Looked at financially, the arcade had been a massive money-spinner. From the days of Atari Pong through Pac Man to the twenty-five grand Tomb Raiders II, punters had poured in. Then came the meteorite and the arcades, along with seven billion people, had been wiped out.
Now Sam stood at one of the only games that still functioned, a nineteen-seventies’ Space Invaders, attempting to zap the red spacecraft whizzing above the rows of aliens dropping bombs on his base. Bom-bom-bom-bom, faster and faster. “Damn!” His last laser canon was hit. Game over.
It was a beautiful day, thought Mr. FtF as he sat on the patio with his newspaper waiting for his wife to come down. Why did it always take her so long to get ready in the morning, he wondered? All that … preening! He put his paper down and gazed at the canal that flowed past the bottom of their garden. Purple liquid sparkled in the light of the two suns in a way that never ceased to amaze Mr. FtF. It depended on their positions relative to each other he supposed, as he sipped his kaffa.
Franklin’s father-in-law, Hamish McLeish, was something else; an ex-Sergeant Major who made his dislike for Franklin no secret. “The day my daughter marries a scatter-brained poofter poet is the day I hope I’ll be six feet under!”
Gregory padded along outside our patio doors, a young rabbit, obviously alive, suspended obscenely from his jaws. It hung there, almost touching the ground, petrified and staring blankly ahead as it swung from side to side, its silky brown fur ruffled by the breeze.
Like a little girl abducted from outside her school by a ghoul lusting for fresh lean meat, or a shrieking schoolboy plucked from his bed through an open window by the enormous hand of a ravenous giant, the rabbit was doubtless heading for the same fate.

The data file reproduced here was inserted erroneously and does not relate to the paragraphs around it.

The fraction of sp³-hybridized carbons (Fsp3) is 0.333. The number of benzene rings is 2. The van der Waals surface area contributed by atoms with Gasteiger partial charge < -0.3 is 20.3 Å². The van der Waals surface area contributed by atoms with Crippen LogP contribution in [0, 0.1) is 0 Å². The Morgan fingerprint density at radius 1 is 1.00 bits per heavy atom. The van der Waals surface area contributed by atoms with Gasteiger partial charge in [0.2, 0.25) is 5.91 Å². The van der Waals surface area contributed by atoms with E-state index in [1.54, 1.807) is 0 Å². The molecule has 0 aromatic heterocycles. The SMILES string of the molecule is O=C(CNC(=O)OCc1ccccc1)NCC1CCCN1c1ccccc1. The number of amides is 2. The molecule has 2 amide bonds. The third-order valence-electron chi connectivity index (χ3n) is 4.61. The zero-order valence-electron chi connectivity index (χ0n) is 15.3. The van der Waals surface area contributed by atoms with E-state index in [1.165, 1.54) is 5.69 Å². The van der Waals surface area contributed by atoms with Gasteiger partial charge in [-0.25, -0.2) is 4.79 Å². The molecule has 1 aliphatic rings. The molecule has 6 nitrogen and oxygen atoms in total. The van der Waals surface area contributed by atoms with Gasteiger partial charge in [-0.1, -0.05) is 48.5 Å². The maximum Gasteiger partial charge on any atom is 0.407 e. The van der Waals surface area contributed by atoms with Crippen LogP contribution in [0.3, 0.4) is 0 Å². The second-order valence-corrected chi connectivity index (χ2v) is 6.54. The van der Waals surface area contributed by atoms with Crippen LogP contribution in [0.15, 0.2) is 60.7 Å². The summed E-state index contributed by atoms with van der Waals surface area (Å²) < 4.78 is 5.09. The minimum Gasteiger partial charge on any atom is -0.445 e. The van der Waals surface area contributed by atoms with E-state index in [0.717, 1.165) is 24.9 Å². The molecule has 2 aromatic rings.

“Oh my god, Paul, not another!” exclaimed Amanda, coming into the sun room. “He had one yesterday and I saw him with another one a couple of days ago. That poor little rabbit.”
“It’s nature. That’s what predators do, catch and kill their prey.”
“How’s young Sammy?” Uncle Ambrose would ask, on infrequent visits from his current abode in Paris, ruffling my hair with long bony fingers that hurt my scalp. His appearance always seemed to coincide with unspecified absences of my father, I noticed.
A moment later, he’d be unpacking his trunk. I would watch in awe as he unfolded his clothes and hung them in a huge wardrobe made of walnut. Green corduroy trousers, burgundy waistcoats, huge knitted sweaters in royal blue and cloaks of crimson. He was no shrinking violet!
Helena would go out every Friday night to meet Tom, a man who lived in an old railway signal box. He’d collect provisions from supermarkets, stuff that was beyond their sell-by date, and that they daren’t re-date. Let the tramps and ‘down-and-outs’ take the risk. Tom, Helena and sometimes a companion or two would drive a converted van out to a railway bridge and, beneath it, give out cups of soup, burgers, and re-heated chips to the down-and-outs who existed there. She felt a rising anger. “Aim higher than helping those in need, you mean?”
As the train gathered speed, Patrick Skerry suddenly remembered he’d forgotten to buy a car park ticket. He felt his face flushing. What to do? He looked across to an old lady with a wrinkled face, chewing her lip whilst staring blankly out at the blackened, graffiti-strewn buildings flashing past. She wouldn’t know what to do, probably start on an endless yarn about some wretched grandchild.
Then another thought hit him. Had he locked the car? He felt sick in the pit of his stomach. Surely he had? But, after all, he’d been in such a rush for the train he’d forgotten to buy a car park ticket!
“God in a box, gimme a break, I've been writing my balls off all morning!”
“Come on, you pwomissed. Anyway, how long does it take to write a five-hundred-word story for God’s sake?”
“All morning – if it’s for a magazine; it’s gotta be just right.”
“Well, what’s it about?”